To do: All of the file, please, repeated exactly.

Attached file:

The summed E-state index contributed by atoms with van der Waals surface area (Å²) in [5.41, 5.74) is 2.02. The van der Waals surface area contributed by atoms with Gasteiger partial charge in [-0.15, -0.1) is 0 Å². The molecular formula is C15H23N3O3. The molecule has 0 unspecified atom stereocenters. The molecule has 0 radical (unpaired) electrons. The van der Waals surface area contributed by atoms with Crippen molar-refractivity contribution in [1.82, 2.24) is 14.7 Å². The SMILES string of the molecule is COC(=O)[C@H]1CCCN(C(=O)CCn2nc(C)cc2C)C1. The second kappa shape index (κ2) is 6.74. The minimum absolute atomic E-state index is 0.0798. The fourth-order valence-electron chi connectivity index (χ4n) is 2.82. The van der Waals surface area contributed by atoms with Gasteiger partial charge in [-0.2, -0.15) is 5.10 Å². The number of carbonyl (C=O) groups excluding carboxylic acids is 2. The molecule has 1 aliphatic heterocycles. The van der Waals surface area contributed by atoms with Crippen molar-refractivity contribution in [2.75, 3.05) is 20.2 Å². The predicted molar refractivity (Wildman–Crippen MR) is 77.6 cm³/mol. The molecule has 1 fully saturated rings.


The summed E-state index contributed by atoms with van der Waals surface area (Å²) in [5.41, 5.74) is 2.02. The van der Waals surface area contributed by atoms with Gasteiger partial charge in [-0.15, -0.1) is 0 Å². The molecular formula is C15H23N3O3. The molecule has 0 unspecified atom stereocenters. The molecule has 0 radical (unpaired) electrons. The van der Waals surface area contributed by atoms with Crippen molar-refractivity contribution in [1.82, 2.24) is 14.7 Å². The SMILES string of the molecule is COC(=O)[C@H]1CCCN(C(=O)CCn2nc(C)cc2C)C1. The second kappa shape index (κ2) is 6.74. The minimum absolute atomic E-state index is 0.0798. The fourth-order valence-electron chi connectivity index (χ4n) is 2.82. The van der Waals surface area contributed by atoms with Gasteiger partial charge in [-0.2, -0.15) is 5.10 Å². The number of carbonyl (C=O) groups excluding carboxylic acids is 2. The molecule has 1 aliphatic heterocycles. The van der Waals surface area contributed by atoms with Crippen molar-refractivity contribution in [2.75, 3.05) is 20.2 Å². The predicted molar refractivity (Wildman–Crippen MR) is 77.6 cm³/mol. The molecule has 1 fully saturated rings.